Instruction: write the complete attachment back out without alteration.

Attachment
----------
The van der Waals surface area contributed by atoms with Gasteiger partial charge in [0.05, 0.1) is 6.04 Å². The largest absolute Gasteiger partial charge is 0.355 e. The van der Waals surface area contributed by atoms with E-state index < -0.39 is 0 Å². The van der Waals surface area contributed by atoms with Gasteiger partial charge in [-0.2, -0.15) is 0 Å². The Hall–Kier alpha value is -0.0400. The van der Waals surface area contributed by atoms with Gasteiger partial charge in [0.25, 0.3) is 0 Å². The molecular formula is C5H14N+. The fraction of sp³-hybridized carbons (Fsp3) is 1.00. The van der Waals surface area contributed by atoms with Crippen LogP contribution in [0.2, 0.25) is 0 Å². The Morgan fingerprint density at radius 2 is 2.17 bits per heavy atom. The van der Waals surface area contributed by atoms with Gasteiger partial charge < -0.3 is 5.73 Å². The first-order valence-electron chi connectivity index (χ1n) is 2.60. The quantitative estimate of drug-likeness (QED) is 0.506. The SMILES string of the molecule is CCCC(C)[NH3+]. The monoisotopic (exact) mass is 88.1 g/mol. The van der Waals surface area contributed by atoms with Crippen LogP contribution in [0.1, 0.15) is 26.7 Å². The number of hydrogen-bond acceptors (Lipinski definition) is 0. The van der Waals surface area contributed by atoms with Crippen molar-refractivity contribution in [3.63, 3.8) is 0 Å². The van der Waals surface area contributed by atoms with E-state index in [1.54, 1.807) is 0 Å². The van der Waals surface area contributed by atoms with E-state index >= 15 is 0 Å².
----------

The van der Waals surface area contributed by atoms with Gasteiger partial charge in [0.05, 0.1) is 6.04 Å². The largest absolute Gasteiger partial charge is 0.355 e. The van der Waals surface area contributed by atoms with E-state index < -0.39 is 0 Å². The van der Waals surface area contributed by atoms with Gasteiger partial charge in [-0.2, -0.15) is 0 Å². The Hall–Kier alpha value is -0.0400. The van der Waals surface area contributed by atoms with Gasteiger partial charge in [0.25, 0.3) is 0 Å². The molecular formula is C5H14N+. The fraction of sp³-hybridized carbons (Fsp3) is 1.00. The van der Waals surface area contributed by atoms with Crippen LogP contribution in [0.2, 0.25) is 0 Å². The Morgan fingerprint density at radius 2 is 2.17 bits per heavy atom. The van der Waals surface area contributed by atoms with Gasteiger partial charge < -0.3 is 5.73 Å². The first-order valence-electron chi connectivity index (χ1n) is 2.60. The quantitative estimate of drug-likeness (QED) is 0.506. The SMILES string of the molecule is CCCC(C)[NH3+]. The monoisotopic (exact) mass is 88.1 g/mol. The van der Waals surface area contributed by atoms with Crippen LogP contribution in [0.1, 0.15) is 26.7 Å². The number of hydrogen-bond acceptors (Lipinski definition) is 0. The van der Waals surface area contributed by atoms with Crippen molar-refractivity contribution in [3.63, 3.8) is 0 Å². The van der Waals surface area contributed by atoms with E-state index in [1.54, 1.807) is 0 Å². The van der Waals surface area contributed by atoms with E-state index >= 15 is 0 Å².